Practices look to lower costly no-show patient rates

Waiting room
No-show patients are an age-old problem for physician practices.

No-show patients are a major frustration for many physician practices, causing a loss of revenue and gaps in scheduling.

The stakes are high: No-show patients could cost practices billions in revenue nationwide, according to one recent report. Other strategies practices have used to help ensure patients show up is to charge them a fee for missed appointments and to use online scheduling to allow patients to book their own appointment.

More than 90% of medical practices use reminders to help prevent patient no-shows, a new poll by the Medical Group Management Association (MGMA) found. Practices are relying on technology to communication with patients, with more than half of practices using a combination of emails, texts and phone calls to remind patients about their appointments.

Most of the 1,279 respondents said they sent reminders two days in advance of the appointment regardless of the method they use to communicate with patients, the MGMA said.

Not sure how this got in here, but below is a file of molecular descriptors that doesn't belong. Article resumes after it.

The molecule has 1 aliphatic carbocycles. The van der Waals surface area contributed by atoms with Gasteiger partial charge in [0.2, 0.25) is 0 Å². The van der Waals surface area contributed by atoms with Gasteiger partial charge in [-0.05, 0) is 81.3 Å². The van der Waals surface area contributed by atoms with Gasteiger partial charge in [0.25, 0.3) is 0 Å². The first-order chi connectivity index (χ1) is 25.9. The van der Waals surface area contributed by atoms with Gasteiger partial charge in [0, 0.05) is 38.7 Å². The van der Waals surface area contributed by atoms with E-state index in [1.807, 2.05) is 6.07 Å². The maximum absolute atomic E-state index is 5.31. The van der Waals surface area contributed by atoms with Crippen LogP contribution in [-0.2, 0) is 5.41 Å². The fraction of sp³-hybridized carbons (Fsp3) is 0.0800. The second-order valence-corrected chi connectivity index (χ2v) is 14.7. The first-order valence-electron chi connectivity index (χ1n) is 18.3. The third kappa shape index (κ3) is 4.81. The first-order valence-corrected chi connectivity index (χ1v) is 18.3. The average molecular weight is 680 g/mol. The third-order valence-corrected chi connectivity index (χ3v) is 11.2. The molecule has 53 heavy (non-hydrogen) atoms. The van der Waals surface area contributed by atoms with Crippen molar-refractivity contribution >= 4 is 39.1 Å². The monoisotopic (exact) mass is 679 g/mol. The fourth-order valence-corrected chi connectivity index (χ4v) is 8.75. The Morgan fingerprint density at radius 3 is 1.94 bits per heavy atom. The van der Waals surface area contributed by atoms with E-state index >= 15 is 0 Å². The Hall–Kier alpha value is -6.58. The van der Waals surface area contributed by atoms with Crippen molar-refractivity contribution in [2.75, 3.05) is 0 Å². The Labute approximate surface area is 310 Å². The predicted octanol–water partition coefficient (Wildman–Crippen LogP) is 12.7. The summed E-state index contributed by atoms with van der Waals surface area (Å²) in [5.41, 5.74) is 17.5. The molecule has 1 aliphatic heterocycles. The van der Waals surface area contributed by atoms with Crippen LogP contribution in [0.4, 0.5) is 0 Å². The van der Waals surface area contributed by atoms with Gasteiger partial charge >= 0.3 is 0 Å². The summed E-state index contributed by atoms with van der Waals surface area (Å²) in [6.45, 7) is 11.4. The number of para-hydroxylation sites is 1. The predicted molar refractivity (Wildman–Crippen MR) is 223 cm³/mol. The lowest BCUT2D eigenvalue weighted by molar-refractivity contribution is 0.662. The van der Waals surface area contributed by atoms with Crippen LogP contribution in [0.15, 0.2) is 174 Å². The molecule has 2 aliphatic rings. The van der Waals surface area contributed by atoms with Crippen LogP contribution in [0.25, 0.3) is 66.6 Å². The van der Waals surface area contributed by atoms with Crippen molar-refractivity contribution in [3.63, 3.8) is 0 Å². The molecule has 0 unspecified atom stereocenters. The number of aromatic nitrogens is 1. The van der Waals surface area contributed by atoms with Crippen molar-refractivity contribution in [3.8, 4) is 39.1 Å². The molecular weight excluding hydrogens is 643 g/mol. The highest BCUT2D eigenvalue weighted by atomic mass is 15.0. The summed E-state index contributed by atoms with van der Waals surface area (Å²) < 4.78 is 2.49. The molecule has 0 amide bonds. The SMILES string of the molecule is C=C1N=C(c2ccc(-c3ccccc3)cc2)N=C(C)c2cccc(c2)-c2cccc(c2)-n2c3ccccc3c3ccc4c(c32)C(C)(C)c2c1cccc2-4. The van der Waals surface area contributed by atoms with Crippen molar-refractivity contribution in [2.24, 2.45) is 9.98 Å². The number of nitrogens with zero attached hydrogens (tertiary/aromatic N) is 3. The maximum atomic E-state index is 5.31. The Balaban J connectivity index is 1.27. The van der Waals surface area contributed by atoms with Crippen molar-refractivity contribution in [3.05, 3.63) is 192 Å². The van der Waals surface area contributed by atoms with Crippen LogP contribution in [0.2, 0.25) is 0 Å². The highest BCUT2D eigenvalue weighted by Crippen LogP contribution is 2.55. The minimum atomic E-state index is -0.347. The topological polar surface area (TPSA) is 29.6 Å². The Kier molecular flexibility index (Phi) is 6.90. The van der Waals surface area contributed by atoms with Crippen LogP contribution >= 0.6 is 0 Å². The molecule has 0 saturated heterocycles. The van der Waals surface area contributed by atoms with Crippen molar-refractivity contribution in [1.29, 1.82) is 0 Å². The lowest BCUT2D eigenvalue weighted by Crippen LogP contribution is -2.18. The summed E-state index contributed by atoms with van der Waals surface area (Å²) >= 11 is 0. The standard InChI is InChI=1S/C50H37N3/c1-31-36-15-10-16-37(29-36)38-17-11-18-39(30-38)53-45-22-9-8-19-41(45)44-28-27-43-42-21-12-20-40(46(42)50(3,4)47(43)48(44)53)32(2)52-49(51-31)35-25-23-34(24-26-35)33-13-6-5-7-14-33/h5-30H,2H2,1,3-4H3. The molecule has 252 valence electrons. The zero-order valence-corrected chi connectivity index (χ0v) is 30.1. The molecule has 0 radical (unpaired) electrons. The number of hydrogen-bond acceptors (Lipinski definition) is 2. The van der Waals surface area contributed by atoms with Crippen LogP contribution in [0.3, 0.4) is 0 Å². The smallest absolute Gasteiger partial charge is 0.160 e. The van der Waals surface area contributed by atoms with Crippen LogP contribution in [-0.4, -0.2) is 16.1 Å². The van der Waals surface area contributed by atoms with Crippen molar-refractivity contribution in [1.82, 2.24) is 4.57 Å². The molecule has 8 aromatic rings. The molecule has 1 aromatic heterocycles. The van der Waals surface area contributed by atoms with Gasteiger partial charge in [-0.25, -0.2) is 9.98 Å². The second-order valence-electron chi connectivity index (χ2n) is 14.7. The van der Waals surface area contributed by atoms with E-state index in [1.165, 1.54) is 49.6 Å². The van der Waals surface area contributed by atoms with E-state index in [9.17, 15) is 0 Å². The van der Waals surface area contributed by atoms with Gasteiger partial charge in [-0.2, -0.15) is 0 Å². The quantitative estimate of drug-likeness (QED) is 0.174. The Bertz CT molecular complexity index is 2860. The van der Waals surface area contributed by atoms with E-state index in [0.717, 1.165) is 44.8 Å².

MGMA no show graphic

MGMA members said a number of factors can play into patient no-show rates, according to comments on the association’s discussion board. “I found a high correlation between number of days [to get an appointment] and no shows. The longer it took for the patients to see the doctor, the higher the no-show rate,” said Frank Cohen, director of analytics, at Doctors Management LLC in Spring Hill, Florida.

Practices with a high no-show rate should reevaluate their appointment notification system to make sure they can send reminders and confirm patient appointments. One MGMA member, Jeffrey Rydburg, said his practice’s no-show rate is more than 10% if unable to contact a patient with a reminder.

That drops to about 6% with an appointment reminder and even more, less than 3%, if the patient confirms his or her appointment. That confirmation creates a psychological agreement between the patient and the practice, he said.